Disagreement over the extent to which the United States will scale back planned and existing Section 301 tariffs on Chinese goods appears to be the primary obstacle to concluding a Phase One agreement at this time. China reportedly continues to seek, as part of any Phase One deal, the cancellation of the 15% US tariff increase on $160 billion worth of goods (“List 4B”) that is scheduled to take effect on December 15, 2019, as well as the removal of the 15% tariff on “List 4A” goods ($112 billion) that took effect on September 1, 2019 (see table below). In addition, some sources indicate that China is seeking at least a partial reduction of the 25% additional tariffs imposed by the United States on Lists 1-3 ($250 billion) since mid-2018. (China also has indicated that it would remove the retaliatory tariffs it has imposed on US goods simultaneously and “in the same proportion” as any US tariff reductions.) The United States, however, reportedly is reluctant to eliminate any of the Section 301 tariffs that it has already implemented as part of a Phase One deal, and may instead be willing to cancel only the tariffs scheduled for December 15.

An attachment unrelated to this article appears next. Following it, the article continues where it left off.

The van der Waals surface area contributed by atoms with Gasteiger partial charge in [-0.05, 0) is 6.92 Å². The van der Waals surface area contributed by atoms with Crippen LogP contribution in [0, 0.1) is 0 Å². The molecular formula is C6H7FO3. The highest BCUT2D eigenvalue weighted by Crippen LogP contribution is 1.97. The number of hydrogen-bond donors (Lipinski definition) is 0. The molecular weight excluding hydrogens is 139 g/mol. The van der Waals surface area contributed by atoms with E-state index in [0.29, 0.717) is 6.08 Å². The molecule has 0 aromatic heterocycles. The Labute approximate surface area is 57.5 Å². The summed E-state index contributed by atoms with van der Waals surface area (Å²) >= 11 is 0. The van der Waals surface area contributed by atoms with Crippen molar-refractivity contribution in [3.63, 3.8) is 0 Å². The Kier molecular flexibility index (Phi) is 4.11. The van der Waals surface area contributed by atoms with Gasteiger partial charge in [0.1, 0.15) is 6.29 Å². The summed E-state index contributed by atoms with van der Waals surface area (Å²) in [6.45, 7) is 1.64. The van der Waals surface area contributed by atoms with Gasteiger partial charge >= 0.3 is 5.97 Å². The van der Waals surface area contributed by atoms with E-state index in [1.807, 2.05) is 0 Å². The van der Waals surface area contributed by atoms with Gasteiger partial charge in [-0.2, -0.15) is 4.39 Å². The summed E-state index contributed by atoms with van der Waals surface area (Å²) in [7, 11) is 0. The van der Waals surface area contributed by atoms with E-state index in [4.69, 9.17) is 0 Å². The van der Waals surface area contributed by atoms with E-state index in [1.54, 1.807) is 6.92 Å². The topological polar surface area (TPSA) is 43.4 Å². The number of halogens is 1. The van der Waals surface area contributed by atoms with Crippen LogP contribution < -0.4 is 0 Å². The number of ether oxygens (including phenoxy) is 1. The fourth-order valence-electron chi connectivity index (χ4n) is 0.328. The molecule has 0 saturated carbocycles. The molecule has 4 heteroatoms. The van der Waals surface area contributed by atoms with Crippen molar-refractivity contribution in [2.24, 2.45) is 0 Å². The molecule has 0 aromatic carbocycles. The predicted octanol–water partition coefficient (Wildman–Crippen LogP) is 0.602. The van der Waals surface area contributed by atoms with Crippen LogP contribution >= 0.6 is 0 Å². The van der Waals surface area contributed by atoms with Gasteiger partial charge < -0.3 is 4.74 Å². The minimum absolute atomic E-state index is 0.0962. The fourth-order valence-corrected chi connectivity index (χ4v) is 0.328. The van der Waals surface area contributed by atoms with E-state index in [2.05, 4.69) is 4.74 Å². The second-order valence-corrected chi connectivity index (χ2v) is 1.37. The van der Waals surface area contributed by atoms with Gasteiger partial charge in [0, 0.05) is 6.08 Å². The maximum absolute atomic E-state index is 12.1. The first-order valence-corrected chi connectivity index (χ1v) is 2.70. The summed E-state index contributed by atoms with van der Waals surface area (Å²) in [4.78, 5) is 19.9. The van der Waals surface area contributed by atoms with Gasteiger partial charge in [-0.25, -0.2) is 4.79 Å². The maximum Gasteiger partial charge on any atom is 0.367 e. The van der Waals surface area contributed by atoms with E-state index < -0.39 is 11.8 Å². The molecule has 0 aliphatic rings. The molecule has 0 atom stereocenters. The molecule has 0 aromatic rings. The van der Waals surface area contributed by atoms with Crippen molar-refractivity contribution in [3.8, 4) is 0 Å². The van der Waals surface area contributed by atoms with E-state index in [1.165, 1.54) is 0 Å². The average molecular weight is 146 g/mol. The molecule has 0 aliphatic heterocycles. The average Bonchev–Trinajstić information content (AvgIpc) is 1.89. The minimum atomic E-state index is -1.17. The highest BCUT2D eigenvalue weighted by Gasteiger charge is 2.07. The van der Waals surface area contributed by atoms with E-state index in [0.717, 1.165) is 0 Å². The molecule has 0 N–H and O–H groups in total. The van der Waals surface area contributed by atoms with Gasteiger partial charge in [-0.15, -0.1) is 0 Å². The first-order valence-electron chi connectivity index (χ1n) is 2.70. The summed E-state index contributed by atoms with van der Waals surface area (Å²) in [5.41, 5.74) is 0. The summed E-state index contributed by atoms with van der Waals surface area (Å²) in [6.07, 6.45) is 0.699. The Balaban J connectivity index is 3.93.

|Tariff action / effective date||Estimated annual trade value / tariff rate|
|List 1 – July 6, 2018||$34 billion at 25%||$34 billion at 25%|
|List 2 – August 23, 2018||$16 billion at 25%||$16 billion at 25%
|List 3 – September 24, 2018||September 24, 2018 – May 9, 2019: $200 billion at 10%
After May 9, 2019: $200 billion at 25%
September 24, 2018 – May 31, 2019: $60 billion at 5-10%
After May 31, 2019: $60 billion at 5-25%
|List 4A – September 1, 2019||$112 billion at 15%||$29 billion at 5-10% (significant overlap w. Lists 1-3)
|List 4B – December 15, 2019 (not yet in force)||$160 billion at 15%||$46 billion at 5-10% (significant overlap w. Lists 1-3)|